Will Road Trip Blogging Survive Covid 19? Travel Experts Roundup
Up until 2020, travel blogging was incredibly popular on the web. Many influencers managed to grow a huge following and earned a living by publishing articles about their road trips in exciting countries throughout the world.
And then Covid 19 happened. It disrupted global travel, resulting in many bankruptcies, job losses and lost income. Huge companies disappeared overnight, and for the first time, road trip bloggers had nothing new to write about and saw their traffic melt like snow in the sun.
We asked road trip bloggers their opinion on this crisis, and how they managed to cope this year. Let's hear what they have to say:
As a professional traveler grounded at home amid the pandemic, I needed a way to harness my creativity, share my love for travel and pave a path forward for the next generation of travel industry pros. Spending countless hours scrolling TikTok and dabbling into some content creation for fun, one of my travel TikToks suddenly went viral garnering over 2million+ views and sparking conversations with curious college students and young professionals desperate to break into the travel space.
I'm a travel writer, blogger, content creator, and PR pro + soon recognized the untapped whitespace for this gen-Z market with limited resources and launched The Roundtrip Collective. Blending my expertise in the travel space, I launched the first-ever program for travel dreamers, unlocking ways for them to turn their passion for travel into their dream job through online courses, one-on-one mentoring, access to industry pros, retreats, and more..
The Roundtrip Collective's company mission is to ignite the travel industry’s future generation and create a community of ambitious students at a time when we all crave community and connection.
-Lindsay Paige Stein, founder of The Roundtrip Collective
#2 I want to have a few side gigs while the travel industry recovers
#3 I had an incredible experience in Cabo Verde
I just started blogging full-time in January, it was all planned, nothing could fail, had enough savings.... but then in less than 1 week all my income streams were down to 0. Nobody wanted to read any more about travel.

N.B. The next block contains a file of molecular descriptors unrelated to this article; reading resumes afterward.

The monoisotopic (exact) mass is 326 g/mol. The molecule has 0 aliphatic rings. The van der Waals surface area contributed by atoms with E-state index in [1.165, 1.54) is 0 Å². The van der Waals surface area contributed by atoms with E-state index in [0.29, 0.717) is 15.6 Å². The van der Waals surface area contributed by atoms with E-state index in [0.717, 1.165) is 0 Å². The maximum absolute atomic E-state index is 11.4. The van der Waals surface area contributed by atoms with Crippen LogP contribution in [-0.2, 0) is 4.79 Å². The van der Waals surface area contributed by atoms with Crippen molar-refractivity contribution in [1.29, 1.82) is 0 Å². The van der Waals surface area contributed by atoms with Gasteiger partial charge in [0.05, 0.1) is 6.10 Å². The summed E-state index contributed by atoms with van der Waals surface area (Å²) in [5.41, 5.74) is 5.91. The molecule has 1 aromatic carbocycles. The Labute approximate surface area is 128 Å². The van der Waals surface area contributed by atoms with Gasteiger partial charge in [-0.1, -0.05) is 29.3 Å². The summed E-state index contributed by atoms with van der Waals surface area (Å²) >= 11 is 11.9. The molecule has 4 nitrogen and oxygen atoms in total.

Luckily, I just move to Cabo Verde, where I did the quarantine and where I could also live at a fraction of the costs as in Luxembourg. On top, I got to help so many people in need here. It made me realize that my situation was still okayish whereas people here had no savings at all. Hence I stopped blogging for some time and helped to distribute food, creating online events to promote Cape Verdean artists etc.
- Paulina, Travel Blogger & SEO Ninja, Paulina On The Road
#4 I kept busy in the face of adversity
There’s no doubt that watching paid campaign after paid campaign disappear, dissolve and self-destruct was painful. Living somewhere with one of the toughest lockdowns in the world meant that even local travel wasn’t much of an option.
However, my online writing course flourished and I developed new ways of sharing skills from my broadcasting career with an online masterclass Learn to Love the Camera. I’ve also launched “Find Your Focus” sessions, repurposing my triage skills from my former career as an ER doctor into helping people deal with the overwhelm they face now. And the world will always be there. People will always long to travel.
I’ve continued to post photographs and videos from around the world and interviewed people across the globe. Why? Because it’s my passion and purpose and because I think it’s important that we remember how interconnected we are. Perhaps more now than ever. And as people are turning to road trips more and more, I’ve also compiled my decades of experience into our Road Trip Planner for People Who Hate Spreadsheets.
-Abigail King, founder of Inside the Travel Lab
#5 You have to stay positive
Although the outlook looked dim, I continued to press forward. I have continued to post travel blogs, content on social media and even started a travel podcast during the pandemic. You have to keep the mindset that travel will come back. Therefore, you continue to post content about staying safe while traveling, where you can go when travel comes back, and how you will travel in the future. People want to travel and they want to do it safely. Your content is now about safe and fun travel. And you continue to show up every day so when travel comes back, your clients know that you are still there.
-Erica James, Erica James Travel
#6 We came home and started writing about other topics
After being nomadic for three years we moved back to Amsterdam the beginning of 2020. Our idea was to travel less in 2020, but little did we know a pandemic would be the reason for that. Projects got canceled, all our travel plans were postponed, our traffic dropped, and so did our income. Of course, we were very sad and stressed but quickly we knew we had to switch the button and get creative a different way.
We started writing about lifestyle LGBT topics, about lesbian movies for example. And luckily that helped us to get some of our traffic back during the pandemic. It’s also a good time to do things we always postponed, like updating older articles and work on the back-end of the website. And we started something completely new! Besides traveling the world, we love to cook. So in March we started a food blog with vegetarian and vegan recipes.
These are definitely not the best times to be a travel blogger, but we believe if you are able to adapt to the situation; your business can survive!
-Roxanne Weijer & Maartje Hensen, Once Upon A Journey
#7 We focused our efforts on local tourism
#8 I mostly focused on my non-travel websites